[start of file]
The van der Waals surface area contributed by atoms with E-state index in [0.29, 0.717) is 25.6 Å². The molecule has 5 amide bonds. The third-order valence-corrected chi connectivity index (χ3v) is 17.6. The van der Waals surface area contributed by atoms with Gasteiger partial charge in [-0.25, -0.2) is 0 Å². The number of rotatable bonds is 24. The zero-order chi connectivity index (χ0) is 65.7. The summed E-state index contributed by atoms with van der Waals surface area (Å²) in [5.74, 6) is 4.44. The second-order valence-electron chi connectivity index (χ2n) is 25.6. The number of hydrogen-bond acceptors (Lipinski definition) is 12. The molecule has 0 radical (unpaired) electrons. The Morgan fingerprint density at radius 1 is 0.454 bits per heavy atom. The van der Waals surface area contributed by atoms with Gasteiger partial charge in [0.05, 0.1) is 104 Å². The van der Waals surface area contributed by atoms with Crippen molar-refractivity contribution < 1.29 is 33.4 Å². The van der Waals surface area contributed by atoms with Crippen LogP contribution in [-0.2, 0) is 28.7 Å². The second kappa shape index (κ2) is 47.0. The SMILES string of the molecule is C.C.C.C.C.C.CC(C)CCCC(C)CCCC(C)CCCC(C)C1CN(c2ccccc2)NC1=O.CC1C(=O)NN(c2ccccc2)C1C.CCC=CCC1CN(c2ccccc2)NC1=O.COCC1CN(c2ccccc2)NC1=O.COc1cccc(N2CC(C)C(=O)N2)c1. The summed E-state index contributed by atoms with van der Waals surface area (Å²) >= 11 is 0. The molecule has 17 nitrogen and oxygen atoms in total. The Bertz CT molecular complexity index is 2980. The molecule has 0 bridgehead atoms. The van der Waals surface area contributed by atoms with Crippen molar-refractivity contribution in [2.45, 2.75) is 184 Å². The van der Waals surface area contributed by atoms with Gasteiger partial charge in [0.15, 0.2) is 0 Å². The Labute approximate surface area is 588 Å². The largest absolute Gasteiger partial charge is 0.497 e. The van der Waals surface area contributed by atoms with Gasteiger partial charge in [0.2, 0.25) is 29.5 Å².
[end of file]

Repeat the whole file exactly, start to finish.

The van der Waals surface area contributed by atoms with E-state index in [0.29, 0.717) is 25.6 Å². The molecule has 5 amide bonds. The third-order valence-corrected chi connectivity index (χ3v) is 17.6. The van der Waals surface area contributed by atoms with Gasteiger partial charge in [-0.25, -0.2) is 0 Å². The number of rotatable bonds is 24. The zero-order chi connectivity index (χ0) is 65.7. The summed E-state index contributed by atoms with van der Waals surface area (Å²) in [5.74, 6) is 4.44. The second-order valence-electron chi connectivity index (χ2n) is 25.6. The number of hydrogen-bond acceptors (Lipinski definition) is 12. The molecule has 0 radical (unpaired) electrons. The Morgan fingerprint density at radius 1 is 0.454 bits per heavy atom. The van der Waals surface area contributed by atoms with Gasteiger partial charge in [0.05, 0.1) is 104 Å². The van der Waals surface area contributed by atoms with Crippen molar-refractivity contribution < 1.29 is 33.4 Å². The van der Waals surface area contributed by atoms with Crippen LogP contribution in [-0.2, 0) is 28.7 Å². The second kappa shape index (κ2) is 47.0. The SMILES string of the molecule is C.C.C.C.C.C.CC(C)CCCC(C)CCCC(C)CCCC(C)C1CN(c2ccccc2)NC1=O.CC1C(=O)NN(c2ccccc2)C1C.CCC=CCC1CN(c2ccccc2)NC1=O.COCC1CN(c2ccccc2)NC1=O.COc1cccc(N2CC(C)C(=O)N2)c1. The summed E-state index contributed by atoms with van der Waals surface area (Å²) >= 11 is 0. The molecule has 17 nitrogen and oxygen atoms in total. The Bertz CT molecular complexity index is 2980. The molecule has 0 bridgehead atoms. The van der Waals surface area contributed by atoms with Crippen molar-refractivity contribution in [2.45, 2.75) is 184 Å². The van der Waals surface area contributed by atoms with Gasteiger partial charge in [0.15, 0.2) is 0 Å². The Labute approximate surface area is 588 Å². The largest absolute Gasteiger partial charge is 0.497 e. The van der Waals surface area contributed by atoms with Gasteiger partial charge in [0.2, 0.25) is 29.5 Å².